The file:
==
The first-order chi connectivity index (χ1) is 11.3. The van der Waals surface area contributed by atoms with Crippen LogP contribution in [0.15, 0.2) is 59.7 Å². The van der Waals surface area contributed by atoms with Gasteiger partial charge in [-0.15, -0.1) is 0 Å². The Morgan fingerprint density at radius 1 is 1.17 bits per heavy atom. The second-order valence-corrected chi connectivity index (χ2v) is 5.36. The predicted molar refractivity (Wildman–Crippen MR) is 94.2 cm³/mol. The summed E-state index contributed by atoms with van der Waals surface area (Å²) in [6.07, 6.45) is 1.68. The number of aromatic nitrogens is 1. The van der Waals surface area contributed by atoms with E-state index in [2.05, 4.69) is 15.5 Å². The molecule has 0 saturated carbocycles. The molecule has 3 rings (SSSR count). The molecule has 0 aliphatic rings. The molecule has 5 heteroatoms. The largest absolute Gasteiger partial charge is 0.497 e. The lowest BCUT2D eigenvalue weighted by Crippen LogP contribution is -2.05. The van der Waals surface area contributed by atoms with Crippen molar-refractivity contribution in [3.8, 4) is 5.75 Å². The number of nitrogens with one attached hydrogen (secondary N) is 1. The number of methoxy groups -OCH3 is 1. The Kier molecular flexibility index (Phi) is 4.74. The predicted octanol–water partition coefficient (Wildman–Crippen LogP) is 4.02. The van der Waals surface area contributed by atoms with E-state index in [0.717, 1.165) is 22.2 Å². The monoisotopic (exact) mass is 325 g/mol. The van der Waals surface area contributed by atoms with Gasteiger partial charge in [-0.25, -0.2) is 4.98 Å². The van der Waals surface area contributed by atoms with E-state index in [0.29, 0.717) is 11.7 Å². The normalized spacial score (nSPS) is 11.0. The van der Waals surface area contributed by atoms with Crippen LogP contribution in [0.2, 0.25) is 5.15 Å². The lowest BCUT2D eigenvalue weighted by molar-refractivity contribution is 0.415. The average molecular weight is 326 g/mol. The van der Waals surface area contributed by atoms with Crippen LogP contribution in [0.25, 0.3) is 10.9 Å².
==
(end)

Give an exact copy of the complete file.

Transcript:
The first-order chi connectivity index (χ1) is 11.3. The van der Waals surface area contributed by atoms with Crippen LogP contribution in [0.15, 0.2) is 59.7 Å². The van der Waals surface area contributed by atoms with Gasteiger partial charge in [-0.15, -0.1) is 0 Å². The Morgan fingerprint density at radius 1 is 1.17 bits per heavy atom. The second-order valence-corrected chi connectivity index (χ2v) is 5.36. The predicted molar refractivity (Wildman–Crippen MR) is 94.2 cm³/mol. The summed E-state index contributed by atoms with van der Waals surface area (Å²) in [6.07, 6.45) is 1.68. The number of aromatic nitrogens is 1. The van der Waals surface area contributed by atoms with E-state index in [2.05, 4.69) is 15.5 Å². The molecule has 0 saturated carbocycles. The molecule has 3 rings (SSSR count). The molecule has 0 aliphatic rings. The molecule has 5 heteroatoms. The largest absolute Gasteiger partial charge is 0.497 e. The lowest BCUT2D eigenvalue weighted by Crippen LogP contribution is -2.05. The van der Waals surface area contributed by atoms with Crippen molar-refractivity contribution in [3.8, 4) is 5.75 Å². The number of nitrogens with one attached hydrogen (secondary N) is 1. The number of methoxy groups -OCH3 is 1. The Kier molecular flexibility index (Phi) is 4.74. The predicted octanol–water partition coefficient (Wildman–Crippen LogP) is 4.02. The van der Waals surface area contributed by atoms with E-state index in [0.717, 1.165) is 22.2 Å². The monoisotopic (exact) mass is 325 g/mol. The van der Waals surface area contributed by atoms with Gasteiger partial charge in [-0.25, -0.2) is 4.98 Å². The van der Waals surface area contributed by atoms with E-state index in [0.29, 0.717) is 11.7 Å². The normalized spacial score (nSPS) is 11.0. The van der Waals surface area contributed by atoms with Crippen LogP contribution in [0.2, 0.25) is 5.15 Å². The lowest BCUT2D eigenvalue weighted by molar-refractivity contribution is 0.415. The average molecular weight is 326 g/mol. The van der Waals surface area contributed by atoms with Crippen LogP contribution in [0.25, 0.3) is 10.9 Å².